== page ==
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Accessibility

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Accessibility is a general term used to describe the degree to which a product (e.g., device, service, environment) is accessible by as many people as possible, and the ventures to produce accessible products and services. Accessibility is often used to focus on people with disabilities and their right of access to entities, often through use of assistive technology.

 

201.
#18740

Cómo Hacer Más Accesibles los Gráficos SVG

SVG (Scalable Vector Graphics) es un lenguaje de etiquetado que nos permite la descripción con XML de gráficos vectoriales en dos dimensiones. En este artículo se resume brevemente como los gráficos SVG pueden ser más accesibles siguiendo las directrices del W3C.

Fernandez, Francisco Jesus Martin and Oscar Martin Rodriguez. Nosolousabilidad.com (2002). (Spanish) Design>Accessibility>Graphic Design>Usability

202.
#22704

Comprendiendo la Accesibilidad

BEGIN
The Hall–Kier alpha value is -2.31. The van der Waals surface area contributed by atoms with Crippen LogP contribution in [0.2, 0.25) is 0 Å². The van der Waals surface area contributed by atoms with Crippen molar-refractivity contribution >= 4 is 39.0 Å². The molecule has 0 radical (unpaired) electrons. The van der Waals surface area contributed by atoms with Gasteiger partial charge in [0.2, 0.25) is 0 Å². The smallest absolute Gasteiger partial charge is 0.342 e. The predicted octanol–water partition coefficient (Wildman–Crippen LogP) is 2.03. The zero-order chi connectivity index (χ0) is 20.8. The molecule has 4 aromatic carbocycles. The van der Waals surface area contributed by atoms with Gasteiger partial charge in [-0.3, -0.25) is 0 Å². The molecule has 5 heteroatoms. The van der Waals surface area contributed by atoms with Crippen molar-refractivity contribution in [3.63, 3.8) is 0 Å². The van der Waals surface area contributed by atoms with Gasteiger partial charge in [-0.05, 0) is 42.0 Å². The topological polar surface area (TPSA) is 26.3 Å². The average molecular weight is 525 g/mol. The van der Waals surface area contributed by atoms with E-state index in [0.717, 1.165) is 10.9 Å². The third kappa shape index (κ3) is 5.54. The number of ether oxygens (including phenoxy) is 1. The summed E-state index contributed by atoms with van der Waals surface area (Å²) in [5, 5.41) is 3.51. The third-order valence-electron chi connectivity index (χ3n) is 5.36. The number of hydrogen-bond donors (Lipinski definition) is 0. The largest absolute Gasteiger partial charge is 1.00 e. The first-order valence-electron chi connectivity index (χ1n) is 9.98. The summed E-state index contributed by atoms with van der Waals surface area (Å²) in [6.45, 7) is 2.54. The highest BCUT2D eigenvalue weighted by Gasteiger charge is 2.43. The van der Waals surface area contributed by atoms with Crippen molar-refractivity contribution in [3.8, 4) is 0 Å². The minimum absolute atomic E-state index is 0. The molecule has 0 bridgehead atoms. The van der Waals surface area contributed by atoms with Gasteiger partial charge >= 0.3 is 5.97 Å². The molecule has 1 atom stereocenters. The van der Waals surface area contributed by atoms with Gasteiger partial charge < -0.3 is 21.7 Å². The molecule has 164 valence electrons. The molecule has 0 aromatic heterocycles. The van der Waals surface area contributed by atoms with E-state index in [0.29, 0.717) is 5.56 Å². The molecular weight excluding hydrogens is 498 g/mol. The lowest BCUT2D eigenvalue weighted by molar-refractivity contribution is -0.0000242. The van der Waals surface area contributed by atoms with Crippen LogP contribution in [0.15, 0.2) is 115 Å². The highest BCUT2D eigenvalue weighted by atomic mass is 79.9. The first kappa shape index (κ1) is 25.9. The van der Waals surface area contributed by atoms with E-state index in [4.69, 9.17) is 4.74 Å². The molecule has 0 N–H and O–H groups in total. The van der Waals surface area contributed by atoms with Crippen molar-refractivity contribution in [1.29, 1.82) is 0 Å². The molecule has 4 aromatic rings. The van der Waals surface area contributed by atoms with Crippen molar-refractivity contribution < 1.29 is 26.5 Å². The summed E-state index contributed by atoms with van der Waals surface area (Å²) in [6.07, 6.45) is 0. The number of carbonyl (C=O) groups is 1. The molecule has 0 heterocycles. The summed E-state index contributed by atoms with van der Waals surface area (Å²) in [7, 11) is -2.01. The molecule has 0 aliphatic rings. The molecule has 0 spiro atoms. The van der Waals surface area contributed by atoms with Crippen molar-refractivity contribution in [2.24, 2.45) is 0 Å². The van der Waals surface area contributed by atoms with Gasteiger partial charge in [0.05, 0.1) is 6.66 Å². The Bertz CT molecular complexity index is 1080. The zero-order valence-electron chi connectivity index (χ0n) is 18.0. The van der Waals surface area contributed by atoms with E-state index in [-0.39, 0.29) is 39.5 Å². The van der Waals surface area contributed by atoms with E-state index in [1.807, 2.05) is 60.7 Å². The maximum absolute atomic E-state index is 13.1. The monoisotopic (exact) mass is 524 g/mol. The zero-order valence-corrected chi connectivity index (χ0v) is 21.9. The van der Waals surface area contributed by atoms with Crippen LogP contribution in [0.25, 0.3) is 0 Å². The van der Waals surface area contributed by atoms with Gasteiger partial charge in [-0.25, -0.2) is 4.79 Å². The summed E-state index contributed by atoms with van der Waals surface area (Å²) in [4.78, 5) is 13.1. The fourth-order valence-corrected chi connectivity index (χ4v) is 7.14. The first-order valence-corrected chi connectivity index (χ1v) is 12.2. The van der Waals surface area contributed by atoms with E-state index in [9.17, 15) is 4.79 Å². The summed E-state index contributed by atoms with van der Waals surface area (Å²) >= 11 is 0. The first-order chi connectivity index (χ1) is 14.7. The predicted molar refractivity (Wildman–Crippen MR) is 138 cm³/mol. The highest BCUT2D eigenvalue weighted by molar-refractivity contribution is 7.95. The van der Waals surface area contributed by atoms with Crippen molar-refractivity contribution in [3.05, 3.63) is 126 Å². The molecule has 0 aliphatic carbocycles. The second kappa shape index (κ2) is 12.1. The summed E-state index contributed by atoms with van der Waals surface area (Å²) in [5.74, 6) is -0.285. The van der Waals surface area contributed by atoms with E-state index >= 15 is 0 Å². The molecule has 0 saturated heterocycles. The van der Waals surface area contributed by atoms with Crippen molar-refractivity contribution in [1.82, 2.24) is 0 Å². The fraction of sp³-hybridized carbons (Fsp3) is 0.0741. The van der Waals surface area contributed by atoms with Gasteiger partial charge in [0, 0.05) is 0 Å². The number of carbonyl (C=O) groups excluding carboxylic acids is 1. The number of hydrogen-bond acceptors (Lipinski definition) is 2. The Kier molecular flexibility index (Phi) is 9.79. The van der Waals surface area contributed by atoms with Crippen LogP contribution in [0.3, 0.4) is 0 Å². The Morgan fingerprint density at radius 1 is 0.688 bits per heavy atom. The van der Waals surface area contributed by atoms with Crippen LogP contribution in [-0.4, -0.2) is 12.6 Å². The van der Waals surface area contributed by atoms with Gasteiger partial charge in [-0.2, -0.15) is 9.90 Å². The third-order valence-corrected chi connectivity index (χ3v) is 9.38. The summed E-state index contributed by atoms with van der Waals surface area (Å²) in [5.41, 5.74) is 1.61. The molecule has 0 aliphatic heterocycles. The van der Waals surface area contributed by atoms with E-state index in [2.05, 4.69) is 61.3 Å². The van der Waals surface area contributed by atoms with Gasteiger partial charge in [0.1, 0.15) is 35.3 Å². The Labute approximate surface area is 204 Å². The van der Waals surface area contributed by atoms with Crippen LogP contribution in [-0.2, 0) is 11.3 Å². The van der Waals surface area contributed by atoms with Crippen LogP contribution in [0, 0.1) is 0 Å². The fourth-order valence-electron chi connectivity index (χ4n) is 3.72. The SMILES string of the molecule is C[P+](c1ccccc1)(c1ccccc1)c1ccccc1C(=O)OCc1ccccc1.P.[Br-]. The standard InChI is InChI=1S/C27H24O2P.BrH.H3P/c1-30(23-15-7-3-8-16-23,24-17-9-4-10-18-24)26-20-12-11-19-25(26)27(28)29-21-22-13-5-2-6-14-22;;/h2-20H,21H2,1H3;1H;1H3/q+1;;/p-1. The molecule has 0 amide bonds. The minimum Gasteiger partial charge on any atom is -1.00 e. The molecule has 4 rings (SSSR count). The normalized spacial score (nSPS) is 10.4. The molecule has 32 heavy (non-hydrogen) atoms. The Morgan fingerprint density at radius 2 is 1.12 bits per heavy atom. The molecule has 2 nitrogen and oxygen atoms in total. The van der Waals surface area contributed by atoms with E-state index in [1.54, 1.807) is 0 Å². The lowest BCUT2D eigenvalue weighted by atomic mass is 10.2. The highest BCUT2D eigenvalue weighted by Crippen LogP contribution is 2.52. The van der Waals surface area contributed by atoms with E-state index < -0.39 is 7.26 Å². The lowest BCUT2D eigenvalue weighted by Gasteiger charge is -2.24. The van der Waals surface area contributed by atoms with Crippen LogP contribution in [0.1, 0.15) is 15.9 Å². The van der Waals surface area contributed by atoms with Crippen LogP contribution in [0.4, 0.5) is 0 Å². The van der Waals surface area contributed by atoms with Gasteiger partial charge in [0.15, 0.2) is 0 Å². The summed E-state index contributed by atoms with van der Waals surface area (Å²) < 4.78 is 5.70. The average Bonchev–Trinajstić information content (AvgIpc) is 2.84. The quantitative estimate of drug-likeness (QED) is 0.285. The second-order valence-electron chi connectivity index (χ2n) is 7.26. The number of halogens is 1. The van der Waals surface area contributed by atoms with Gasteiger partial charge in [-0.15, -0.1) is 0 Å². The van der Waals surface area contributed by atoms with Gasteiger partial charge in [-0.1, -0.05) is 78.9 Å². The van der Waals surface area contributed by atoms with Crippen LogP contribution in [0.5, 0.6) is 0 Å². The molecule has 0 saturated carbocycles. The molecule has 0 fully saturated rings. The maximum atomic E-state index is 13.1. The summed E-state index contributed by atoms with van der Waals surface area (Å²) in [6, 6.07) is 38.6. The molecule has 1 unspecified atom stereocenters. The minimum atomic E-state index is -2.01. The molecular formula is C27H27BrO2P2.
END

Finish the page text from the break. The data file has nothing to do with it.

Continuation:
una completa guía para crear sitios Web, que consigan la conformidad con las normas federales de Estados Unidos para la accesibilidad del contenido Web

Yonaitis, Robert B. HiSoftware (2002). (Spanish) Design>Accessibility>Web Design

203.
#19226

Computer-Mediated Communication and Disability Support: Addressing Barriers to Study

The case study reported here formed part of a linear series of studies undertaken as doctoral research at the Institute of Educational Technology of the Open University between 1994 and 1999. It explored ways in which computer-mediated conferencing (one type of computer-mediated communication [CMC]), could address barriers to study encountered by undergraduate distance learners with long-term health problems, identified by a large scale postal survey of volunteers. These problem areas include: difficulty with handwriting, academic and social isolation and fatigue, together with a need for better interactive communication with support agencies. The approach taken was designed to maximise student autonomy in relation to their studies. Thirteen participants were provided with access to the services of an on-line educational counsellor, both by e-mail and in a confidential peer group conference in the environment of a 'Virtual Campus'. The findings suggest that informal contact with the counsellor in the group environment helped to build rapport and develop confidence for these students to approach her by e-mail when more private advice or help was needed.